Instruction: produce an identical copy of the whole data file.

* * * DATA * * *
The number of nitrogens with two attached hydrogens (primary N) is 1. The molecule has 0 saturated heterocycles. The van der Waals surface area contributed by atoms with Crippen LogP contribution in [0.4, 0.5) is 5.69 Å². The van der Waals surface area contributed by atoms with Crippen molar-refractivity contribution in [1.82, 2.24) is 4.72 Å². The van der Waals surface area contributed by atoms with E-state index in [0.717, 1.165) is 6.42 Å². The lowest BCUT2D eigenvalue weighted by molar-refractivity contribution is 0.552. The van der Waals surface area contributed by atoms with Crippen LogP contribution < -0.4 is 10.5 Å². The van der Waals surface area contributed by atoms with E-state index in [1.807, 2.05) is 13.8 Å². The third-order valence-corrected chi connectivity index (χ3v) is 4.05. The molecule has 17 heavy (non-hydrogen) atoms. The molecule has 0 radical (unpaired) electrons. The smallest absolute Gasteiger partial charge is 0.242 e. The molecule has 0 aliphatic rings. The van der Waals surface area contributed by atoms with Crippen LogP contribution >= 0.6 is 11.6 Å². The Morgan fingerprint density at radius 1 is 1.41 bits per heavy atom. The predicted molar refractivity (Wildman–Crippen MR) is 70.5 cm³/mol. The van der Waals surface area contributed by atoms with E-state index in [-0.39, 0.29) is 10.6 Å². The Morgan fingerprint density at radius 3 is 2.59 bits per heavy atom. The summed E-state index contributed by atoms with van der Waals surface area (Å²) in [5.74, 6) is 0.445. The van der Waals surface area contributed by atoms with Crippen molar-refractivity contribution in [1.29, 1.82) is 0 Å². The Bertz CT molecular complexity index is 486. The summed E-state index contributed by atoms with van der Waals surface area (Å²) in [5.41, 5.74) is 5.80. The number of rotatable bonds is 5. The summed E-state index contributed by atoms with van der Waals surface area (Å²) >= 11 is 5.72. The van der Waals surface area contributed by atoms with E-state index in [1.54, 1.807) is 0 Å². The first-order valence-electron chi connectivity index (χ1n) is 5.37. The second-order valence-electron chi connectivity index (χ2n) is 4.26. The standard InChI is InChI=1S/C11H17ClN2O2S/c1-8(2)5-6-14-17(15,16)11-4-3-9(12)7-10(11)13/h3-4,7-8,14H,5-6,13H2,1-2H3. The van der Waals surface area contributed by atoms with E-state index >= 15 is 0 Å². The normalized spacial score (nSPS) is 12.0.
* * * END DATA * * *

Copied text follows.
The number of nitrogens with two attached hydrogens (primary N) is 1. The molecule has 0 saturated heterocycles. The van der Waals surface area contributed by atoms with Crippen LogP contribution in [0.4, 0.5) is 5.69 Å². The van der Waals surface area contributed by atoms with Crippen molar-refractivity contribution in [1.82, 2.24) is 4.72 Å². The van der Waals surface area contributed by atoms with E-state index in [0.717, 1.165) is 6.42 Å². The lowest BCUT2D eigenvalue weighted by molar-refractivity contribution is 0.552. The van der Waals surface area contributed by atoms with Crippen LogP contribution < -0.4 is 10.5 Å². The van der Waals surface area contributed by atoms with E-state index in [1.807, 2.05) is 13.8 Å². The third-order valence-corrected chi connectivity index (χ3v) is 4.05. The molecule has 17 heavy (non-hydrogen) atoms. The molecule has 0 radical (unpaired) electrons. The smallest absolute Gasteiger partial charge is 0.242 e. The molecule has 0 aliphatic rings. The van der Waals surface area contributed by atoms with Crippen LogP contribution >= 0.6 is 11.6 Å². The Morgan fingerprint density at radius 1 is 1.41 bits per heavy atom. The predicted molar refractivity (Wildman–Crippen MR) is 70.5 cm³/mol. The van der Waals surface area contributed by atoms with E-state index in [-0.39, 0.29) is 10.6 Å². The Morgan fingerprint density at radius 3 is 2.59 bits per heavy atom. The summed E-state index contributed by atoms with van der Waals surface area (Å²) in [5.74, 6) is 0.445. The van der Waals surface area contributed by atoms with Crippen molar-refractivity contribution in [1.29, 1.82) is 0 Å². The Bertz CT molecular complexity index is 486. The summed E-state index contributed by atoms with van der Waals surface area (Å²) in [5.41, 5.74) is 5.80. The number of rotatable bonds is 5. The summed E-state index contributed by atoms with van der Waals surface area (Å²) >= 11 is 5.72. The van der Waals surface area contributed by atoms with E-state index in [1.54, 1.807) is 0 Å². The first-order valence-electron chi connectivity index (χ1n) is 5.37. The second-order valence-electron chi connectivity index (χ2n) is 4.26. The standard InChI is InChI=1S/C11H17ClN2O2S/c1-8(2)5-6-14-17(15,16)11-4-3-9(12)7-10(11)13/h3-4,7-8,14H,5-6,13H2,1-2H3. The van der Waals surface area contributed by atoms with E-state index >= 15 is 0 Å². The normalized spacial score (nSPS) is 12.0.